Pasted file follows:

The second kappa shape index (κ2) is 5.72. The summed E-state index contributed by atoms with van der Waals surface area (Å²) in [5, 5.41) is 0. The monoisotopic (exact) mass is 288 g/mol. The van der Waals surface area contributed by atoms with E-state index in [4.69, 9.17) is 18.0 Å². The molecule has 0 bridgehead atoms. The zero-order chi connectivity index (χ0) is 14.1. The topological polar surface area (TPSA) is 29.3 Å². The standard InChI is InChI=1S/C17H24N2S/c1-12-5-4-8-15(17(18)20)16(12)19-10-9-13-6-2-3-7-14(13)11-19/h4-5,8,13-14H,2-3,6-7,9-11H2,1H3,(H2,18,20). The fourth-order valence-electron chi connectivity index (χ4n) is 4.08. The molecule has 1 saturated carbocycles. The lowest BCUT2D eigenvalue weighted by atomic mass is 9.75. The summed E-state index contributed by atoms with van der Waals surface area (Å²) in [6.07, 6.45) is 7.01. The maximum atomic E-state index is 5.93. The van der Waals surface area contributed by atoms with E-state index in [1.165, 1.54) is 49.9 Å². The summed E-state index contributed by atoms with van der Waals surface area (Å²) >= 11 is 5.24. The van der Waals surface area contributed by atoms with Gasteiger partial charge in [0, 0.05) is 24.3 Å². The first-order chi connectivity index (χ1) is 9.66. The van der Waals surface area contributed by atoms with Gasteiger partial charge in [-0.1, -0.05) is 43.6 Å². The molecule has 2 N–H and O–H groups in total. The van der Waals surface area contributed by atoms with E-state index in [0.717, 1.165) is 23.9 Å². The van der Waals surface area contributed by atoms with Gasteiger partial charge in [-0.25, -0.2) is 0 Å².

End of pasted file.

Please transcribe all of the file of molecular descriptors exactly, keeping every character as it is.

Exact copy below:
The second kappa shape index (κ2) is 5.72. The summed E-state index contributed by atoms with van der Waals surface area (Å²) in [5, 5.41) is 0. The monoisotopic (exact) mass is 288 g/mol. The van der Waals surface area contributed by atoms with E-state index in [4.69, 9.17) is 18.0 Å². The molecule has 0 bridgehead atoms. The zero-order chi connectivity index (χ0) is 14.1. The topological polar surface area (TPSA) is 29.3 Å². The standard InChI is InChI=1S/C17H24N2S/c1-12-5-4-8-15(17(18)20)16(12)19-10-9-13-6-2-3-7-14(13)11-19/h4-5,8,13-14H,2-3,6-7,9-11H2,1H3,(H2,18,20). The fourth-order valence-electron chi connectivity index (χ4n) is 4.08. The molecule has 1 saturated carbocycles. The lowest BCUT2D eigenvalue weighted by atomic mass is 9.75. The summed E-state index contributed by atoms with van der Waals surface area (Å²) in [6.07, 6.45) is 7.01. The maximum atomic E-state index is 5.93. The van der Waals surface area contributed by atoms with E-state index in [1.165, 1.54) is 49.9 Å². The summed E-state index contributed by atoms with van der Waals surface area (Å²) >= 11 is 5.24. The van der Waals surface area contributed by atoms with Gasteiger partial charge in [0, 0.05) is 24.3 Å². The first-order chi connectivity index (χ1) is 9.66. The van der Waals surface area contributed by atoms with Gasteiger partial charge in [-0.1, -0.05) is 43.6 Å². The molecule has 2 N–H and O–H groups in total. The van der Waals surface area contributed by atoms with E-state index in [0.717, 1.165) is 23.9 Å². The van der Waals surface area contributed by atoms with Gasteiger partial charge in [-0.25, -0.2) is 0 Å².